Comedy has always sought to push the boundaries of good taste and acceptability without descending into crudeness or offensiveness, and it’s a line Seth Rogen and Evan Goldberg had largely managed to successfully toe for the majority of their careers, until The Interview almost started World War III.
It sounds ridiculous to say it now, but for a while before the relatively harmless movie was eventually released December 2014, there were serious concerns that an offbeat international adventure starring Rogen and James Franco could have resulted in all-out conflict between the United States and North Korea.
After discovering the plot focused on Franco’s Dave Skylark buddying up with Randall Park’s Kim Jong-un, the nation ended up making threats of action should The Interview hit theaters as scheduled. Countless chains refused to screen it as a result, which in turn made the film an accidental pioneer of the hybrid model that’s now become standard practice.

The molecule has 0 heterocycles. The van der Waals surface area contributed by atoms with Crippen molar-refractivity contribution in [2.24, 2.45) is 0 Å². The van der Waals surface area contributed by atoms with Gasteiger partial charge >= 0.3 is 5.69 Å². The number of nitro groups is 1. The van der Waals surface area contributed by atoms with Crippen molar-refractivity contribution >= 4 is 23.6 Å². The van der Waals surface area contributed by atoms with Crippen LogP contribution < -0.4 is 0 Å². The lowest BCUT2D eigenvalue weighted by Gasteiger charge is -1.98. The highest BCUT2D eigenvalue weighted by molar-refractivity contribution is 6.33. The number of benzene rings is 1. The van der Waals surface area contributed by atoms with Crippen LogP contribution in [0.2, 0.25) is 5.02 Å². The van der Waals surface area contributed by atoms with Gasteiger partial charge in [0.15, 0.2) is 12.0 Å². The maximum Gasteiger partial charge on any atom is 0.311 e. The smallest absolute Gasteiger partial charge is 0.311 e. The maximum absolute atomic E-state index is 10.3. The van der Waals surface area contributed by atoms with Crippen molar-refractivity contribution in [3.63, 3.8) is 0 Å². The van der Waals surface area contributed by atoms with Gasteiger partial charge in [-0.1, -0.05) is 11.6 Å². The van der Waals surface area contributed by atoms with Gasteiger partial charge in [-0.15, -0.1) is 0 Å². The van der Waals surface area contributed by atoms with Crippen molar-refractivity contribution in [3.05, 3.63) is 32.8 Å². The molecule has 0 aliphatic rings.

With the dust having long since settled on the furor, The Interview continues to find new fans who were warned against it the first time around, especially with the advent of the streaming age. As per FlixPatrol, it’s currently a Top 20 hit on Netflix’s global-charts, having reached the Top 10 in eight different countries.
In the long run, there were absolutely no consequences or repercussions from The Interview‘s existence, even if star and co-director Rogen admitted the experience had left him traumatized. That’s fair, but it was a completely unnecessary overreaction for what turned out to be a fairly mediocre vehicle.